Looking for help with your ultra marathon training plan? Want to know how many times a week you should run, how many miles each run should be, when your longest run should be? We are here to help answer your questions.
There are those that think a typical ultra marathon training plan should be rammed with runs 6 days a week and that the mileage should be higher than the race total. However, take it from us that a training plan that is unachievable will make you regret signing up for the race as you force yourself out of the door day after day trying to grind out the miles. We prefer quality over quantity and therefore we make sure that we get at least 2 rest days a week and that we don’t overload ourselves. we also have to
Training in Cycles
You will also see from the below ultra marathon training plan (it is actually our plan for Butcombe last year) that we like to train in cycles. This may entail running 15 miles long on an easy week and 25 on a hard week. This gives us more chance to recover rather than just building and building up the miles until one of us breaks.
Back to Back Runs
One strategy that we do like is the Saturday Sunday back to back run. We find this works for us. We run on a Saturday then we start with slightly tired legs on a Sunday. It is the closest you can get to emulating that tired race day leg feeling.
We find that core training really helps us with our hill work and builds a stronger core while helping with balance etc. Therefore, we undertake an hour of core training a week. It doesn’t have to be anything complicated. In fact, there are a number of exercises here that you can use.
You will notice from our plan that there is no recovery run. One theory on this is that if you are running how are you recovering? Others believe it helps to “flush the legs”. We find a walk with the dog serves it purpose for us. In fact, as we walk the dogs every day, we are on our feet for a fair few miles just walking.
When we training for big miles, we don’t tend to do the same speed training – instead we focus on hill and strength work. We might add some tempo into our Thursday runs or incorporate some hill reps but the usual mile reps and shorter interval sessions, we tend to save for shorter faster distances. We haven’t incorporated anything specific into the plan above but you may wish to use your Tuesday session for speed work, fartleks etc.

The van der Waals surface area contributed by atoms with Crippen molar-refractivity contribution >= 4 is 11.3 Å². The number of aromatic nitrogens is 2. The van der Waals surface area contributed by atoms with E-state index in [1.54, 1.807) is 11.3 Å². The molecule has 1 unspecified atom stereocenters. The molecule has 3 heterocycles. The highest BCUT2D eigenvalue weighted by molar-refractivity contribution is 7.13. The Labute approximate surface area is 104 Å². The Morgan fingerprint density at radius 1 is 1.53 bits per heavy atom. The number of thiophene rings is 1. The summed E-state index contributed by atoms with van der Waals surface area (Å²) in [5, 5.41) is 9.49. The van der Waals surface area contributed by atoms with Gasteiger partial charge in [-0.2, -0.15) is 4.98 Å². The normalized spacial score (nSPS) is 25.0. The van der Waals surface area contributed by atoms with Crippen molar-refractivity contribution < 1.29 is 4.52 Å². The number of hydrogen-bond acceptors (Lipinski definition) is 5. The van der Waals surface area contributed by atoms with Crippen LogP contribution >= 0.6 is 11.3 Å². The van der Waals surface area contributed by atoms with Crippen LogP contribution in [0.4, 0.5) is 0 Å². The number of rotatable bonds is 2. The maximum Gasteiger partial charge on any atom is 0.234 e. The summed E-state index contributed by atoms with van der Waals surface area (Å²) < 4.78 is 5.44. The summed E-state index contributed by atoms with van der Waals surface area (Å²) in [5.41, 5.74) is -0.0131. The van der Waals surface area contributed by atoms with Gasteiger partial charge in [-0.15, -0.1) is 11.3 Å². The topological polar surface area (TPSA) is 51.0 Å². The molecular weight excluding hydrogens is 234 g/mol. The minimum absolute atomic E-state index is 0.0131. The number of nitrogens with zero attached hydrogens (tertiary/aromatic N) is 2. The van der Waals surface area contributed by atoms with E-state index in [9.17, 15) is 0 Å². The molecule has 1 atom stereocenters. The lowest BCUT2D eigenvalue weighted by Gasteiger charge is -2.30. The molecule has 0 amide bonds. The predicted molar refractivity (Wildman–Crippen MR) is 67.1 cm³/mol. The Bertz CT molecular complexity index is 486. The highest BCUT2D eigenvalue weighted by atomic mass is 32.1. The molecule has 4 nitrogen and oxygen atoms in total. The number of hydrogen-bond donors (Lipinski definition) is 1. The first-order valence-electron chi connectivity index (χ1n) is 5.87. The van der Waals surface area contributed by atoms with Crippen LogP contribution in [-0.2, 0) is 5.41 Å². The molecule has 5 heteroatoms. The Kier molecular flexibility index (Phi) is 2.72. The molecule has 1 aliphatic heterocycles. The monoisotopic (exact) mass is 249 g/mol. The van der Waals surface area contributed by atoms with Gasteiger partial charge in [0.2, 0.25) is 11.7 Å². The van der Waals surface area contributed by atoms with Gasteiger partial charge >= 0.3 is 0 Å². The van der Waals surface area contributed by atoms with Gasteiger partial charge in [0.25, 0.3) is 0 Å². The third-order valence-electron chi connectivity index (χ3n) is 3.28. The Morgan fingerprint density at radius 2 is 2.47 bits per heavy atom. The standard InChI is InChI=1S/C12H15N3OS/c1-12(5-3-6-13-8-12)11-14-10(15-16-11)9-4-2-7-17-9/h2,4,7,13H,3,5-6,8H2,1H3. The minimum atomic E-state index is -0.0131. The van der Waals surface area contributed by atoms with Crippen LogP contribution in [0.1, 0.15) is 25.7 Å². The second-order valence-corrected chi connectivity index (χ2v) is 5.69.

Time on Feet
There is another school of thought when it comes to planning your weekly mileage and that is time on feet. If you find that 30 miles is going to take you far longer than you have time for, you could consider time on feet instead. Perhaps you could work in number of hours. for us we average around 4.5 – 5 miles per hour meaning that a 20 mile off road run would take us 4 hours. Following this theory means that we are going to be out for 6 hours for our longest run. if you can’t get the miles done in 4-6 hours then aim to be on your feet for this length of time instead.
If you have a job when you stand up all day, you are probably getting far more time on your feet than we do sitting on our backsides for large parts of the day. Perhaps you will complete a long run and then spend an hour later on walking with the dogs or the family. Consider your general lifestyle and activity when building your own plan.
Adapt the Plan to Suit
An ultra marathon training plan shouldn’t be some numbers thrown on a page that you have to stick to. It is there to help you achieve your goal. There is nothing written in stone that says if you haven’t completed every mile in your plan, you won’t complete the race. Sometimes you have to use your own judgement and listen to your body. If you can’t face this week’s long run, switch it up. Perhaps you can’t run long on a Sunday or you prefer to do a recovery run. You can use the above to suit what works for you. Of course, should you have any questions about any of the above then please do get in touch and one of the coaches will be happy to help.